Macros, Functions and Custom Events

(background programmer for the last 20+ years from Assemblers to C#)

Ok maybe I am being a bit slow but I am unsure about a these things but why would I use a Functions vs a custom event. As far as I can tell unless I am doing an RPC(network call) I should use a function instead of custom event. My reasoning is that if I create a custom event it will not be called unless I use an event that has a tick or is called so my event can be called. if thats the case why would I make a custom event when I could just put all that code in the event that calls my custom event instead.

As for Macros I am guess they are way to make your visual code look cleaner as all the macros that you use will be replaced by the actual nodes. This is similar to a way a constants are used, 1) they give you one place to fix/change the code if needed 2) make the code more readable.

am I correct or are the more an exciting ways this old fool is not seeing in the visual scripting (pun intended)


Take a look at this article from Epic Games:

The main reason to use Custom Events rather than Functions is when you need to use Latent Actions and Timelines, because Functions doesn’t allow them.

  1. Use **Functions **in BP the same way you would use it in coding
  2. Use Macro Libraries as a set of lightweight static utility functions, which you would like to use not in particular class, but more widely.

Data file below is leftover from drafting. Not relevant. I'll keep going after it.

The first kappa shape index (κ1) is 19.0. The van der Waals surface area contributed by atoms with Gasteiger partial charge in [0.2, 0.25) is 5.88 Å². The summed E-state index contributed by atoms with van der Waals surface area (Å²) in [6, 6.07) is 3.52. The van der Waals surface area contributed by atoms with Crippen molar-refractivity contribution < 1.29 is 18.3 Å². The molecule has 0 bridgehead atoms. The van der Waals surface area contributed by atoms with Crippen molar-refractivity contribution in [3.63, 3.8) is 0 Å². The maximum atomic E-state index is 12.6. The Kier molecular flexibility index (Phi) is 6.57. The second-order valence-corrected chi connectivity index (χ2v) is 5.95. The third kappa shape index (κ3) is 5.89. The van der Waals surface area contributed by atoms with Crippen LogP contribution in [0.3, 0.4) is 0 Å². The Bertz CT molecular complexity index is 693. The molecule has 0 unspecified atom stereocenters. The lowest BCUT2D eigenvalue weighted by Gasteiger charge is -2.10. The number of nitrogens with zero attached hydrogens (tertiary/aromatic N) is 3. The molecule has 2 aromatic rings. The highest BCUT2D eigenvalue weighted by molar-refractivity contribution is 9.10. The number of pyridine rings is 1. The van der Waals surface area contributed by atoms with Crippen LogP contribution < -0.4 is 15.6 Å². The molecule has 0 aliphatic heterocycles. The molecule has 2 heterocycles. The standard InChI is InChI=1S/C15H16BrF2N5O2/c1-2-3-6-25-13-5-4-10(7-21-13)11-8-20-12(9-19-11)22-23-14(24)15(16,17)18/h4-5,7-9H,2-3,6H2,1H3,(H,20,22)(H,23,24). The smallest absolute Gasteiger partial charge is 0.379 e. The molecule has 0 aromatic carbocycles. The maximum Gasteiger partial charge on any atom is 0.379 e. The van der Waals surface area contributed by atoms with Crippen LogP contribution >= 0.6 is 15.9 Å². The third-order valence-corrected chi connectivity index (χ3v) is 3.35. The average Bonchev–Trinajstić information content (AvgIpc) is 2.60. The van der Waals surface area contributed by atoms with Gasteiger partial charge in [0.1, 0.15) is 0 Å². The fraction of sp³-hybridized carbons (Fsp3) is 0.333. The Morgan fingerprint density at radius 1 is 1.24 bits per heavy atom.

3. Use local Macros for “visual clean” Blueprint

Thanks for the info - cookies for all!!!

To me, custom events is a touch of genius. I seriously don’t know how much iterations or design meetings they’ve put efforts into it. But it is almost as if Epic deliberately can’t wait to teach old and new generation of programmers how things should work in current multi-core/proc era.

In a much simplified sense(from my understanding, Epic guys feel free to correct me if I’m wrong), events like it’s name are starting point of any independent tasks in a task queue system, that’s why it was given Red color(most easily spotted even zoom out of graph). And call event node will have no return values, which means you can’t and not allowed to depend on this event call’s result, you fire it and it will do it’s thing, just wait and profit. In programmer’s term, events are like a generic thread wrapper that you feed a function that do not have return value and fire it off without waiting it to complete.

If you follow this design and manage your graph with events, you are training yourself to think and parallelize your tasks in blueprint. Which will later on translate to much easier C++ implementation because you already break down tasks into non-dependent, can execute out-of-order things that are self contained. It is true you can still use the system badly and results in poorly performed blueprints, but like any other programming language, you have to teach programmer with syntax and design limitations.

@PenguinTD: This!

Also that is one of reasons I started with blueprints. It is easier and faster to learn from them. Blueprints are great.

@PenguinTD - Very well put. Being an old programmers I often fall into the habit top down programming structure with loops vs Object Oriented vs Multi Threads. your post hit me right between the eyes that I was once again think linear. Thanks

@Nawrot You are so correct I am very much enjoying blueprints as my friends are not so much code junkies like me. As I create scripts, Blueprints makes it very clear what is happening.

Well said PenguinTD!